The aggressiveness of pancreatic cancer is associated with the acquisition of mesenchymal characteristics by a subset of pancreatic cancer cells. The factors driving the development of this subset are not well understood. In this study, we tested the hypothesis that acquisition of a mesenchymal phenotype occurs selectively in tumor cells that harbor specific enabling genetic alterations. We obtained whole-genome comparative genomic hybridization (CGH) measurements on pancreatic cancer cell lines that have either an epithelial-like (17 cell lines) or a mesenchymal-like (9 cell lines) phenotype invitro. The total amounts of amplifications and deletions were equivalent between the epithelial and mesenchymal groups, but 20 genes showed a major difference between the groups in prevalence of alterations. All 20 alterations (18 deletions and 2 amplifications) were more prevalent in the mesenchymal group, confirming the advanced nature of this cellular subtype. CDKN2A was altered in more than 50% of both groups, but co-deletions in neighboring genes, and concomitant loss of gene expression, were more prevalent in the mesenchymal group, suggesting that the size of the loss around CDKN2A affects cell phenotype. Whole-genome CGH on 11 primary cancer tissues revealed that the 20 genes were altered at a higher prevalence (up to 55% of the cases for certain genes) than randomly selected sets of 20 genes, with the same direction of alteration as in the cell lines. These findings support the concept that specific genetic alterations enable phenotype plasticity and provide promising candidate genes for further research.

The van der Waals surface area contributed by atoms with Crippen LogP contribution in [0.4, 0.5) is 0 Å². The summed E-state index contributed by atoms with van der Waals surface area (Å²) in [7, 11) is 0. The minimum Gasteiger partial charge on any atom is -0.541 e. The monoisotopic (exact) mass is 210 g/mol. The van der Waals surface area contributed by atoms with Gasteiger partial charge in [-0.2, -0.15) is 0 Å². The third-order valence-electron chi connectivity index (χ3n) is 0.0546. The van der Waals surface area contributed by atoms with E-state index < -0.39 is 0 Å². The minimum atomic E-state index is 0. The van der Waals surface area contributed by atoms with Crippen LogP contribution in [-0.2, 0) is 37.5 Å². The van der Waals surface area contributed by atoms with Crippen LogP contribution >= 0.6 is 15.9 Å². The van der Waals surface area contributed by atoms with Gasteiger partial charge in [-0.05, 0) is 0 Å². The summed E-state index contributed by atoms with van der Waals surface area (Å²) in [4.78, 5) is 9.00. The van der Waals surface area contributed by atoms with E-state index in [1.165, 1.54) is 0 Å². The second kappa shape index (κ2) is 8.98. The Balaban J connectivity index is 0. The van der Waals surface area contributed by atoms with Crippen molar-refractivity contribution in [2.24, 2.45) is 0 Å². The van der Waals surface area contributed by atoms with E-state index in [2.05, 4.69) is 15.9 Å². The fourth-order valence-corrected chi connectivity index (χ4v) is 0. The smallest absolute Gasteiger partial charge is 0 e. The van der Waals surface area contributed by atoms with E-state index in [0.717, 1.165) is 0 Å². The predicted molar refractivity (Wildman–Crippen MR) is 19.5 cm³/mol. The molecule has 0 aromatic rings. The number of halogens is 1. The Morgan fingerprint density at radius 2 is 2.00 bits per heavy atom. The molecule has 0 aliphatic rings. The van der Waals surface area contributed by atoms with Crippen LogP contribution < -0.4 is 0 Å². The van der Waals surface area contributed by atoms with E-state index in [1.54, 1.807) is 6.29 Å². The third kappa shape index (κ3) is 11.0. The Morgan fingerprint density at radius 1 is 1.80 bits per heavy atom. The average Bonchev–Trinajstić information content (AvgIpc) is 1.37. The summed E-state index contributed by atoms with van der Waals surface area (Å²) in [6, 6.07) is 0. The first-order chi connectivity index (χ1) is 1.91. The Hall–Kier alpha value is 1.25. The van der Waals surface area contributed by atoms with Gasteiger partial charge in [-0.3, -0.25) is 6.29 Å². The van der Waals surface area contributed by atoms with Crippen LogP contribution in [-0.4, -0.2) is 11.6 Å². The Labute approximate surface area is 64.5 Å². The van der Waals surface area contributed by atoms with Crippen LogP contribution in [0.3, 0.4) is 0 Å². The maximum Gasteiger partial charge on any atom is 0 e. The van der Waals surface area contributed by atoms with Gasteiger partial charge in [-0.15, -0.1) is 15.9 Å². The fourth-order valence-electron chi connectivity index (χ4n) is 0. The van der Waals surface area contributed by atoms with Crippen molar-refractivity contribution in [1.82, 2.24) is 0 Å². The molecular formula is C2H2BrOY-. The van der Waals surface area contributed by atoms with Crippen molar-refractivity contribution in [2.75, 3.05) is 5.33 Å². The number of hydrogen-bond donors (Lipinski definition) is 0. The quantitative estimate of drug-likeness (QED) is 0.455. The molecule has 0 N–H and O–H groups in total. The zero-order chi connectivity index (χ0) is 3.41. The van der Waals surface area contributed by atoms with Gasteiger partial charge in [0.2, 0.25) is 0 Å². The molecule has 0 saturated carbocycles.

- Cellular plasticity
- Comparative genomic hybridization
- Epithelial-mesenchymal transition
- Pancreatic cancer aggressiveness
ASJC Scopus subject areas
- Molecular Medicine
- Cancer Research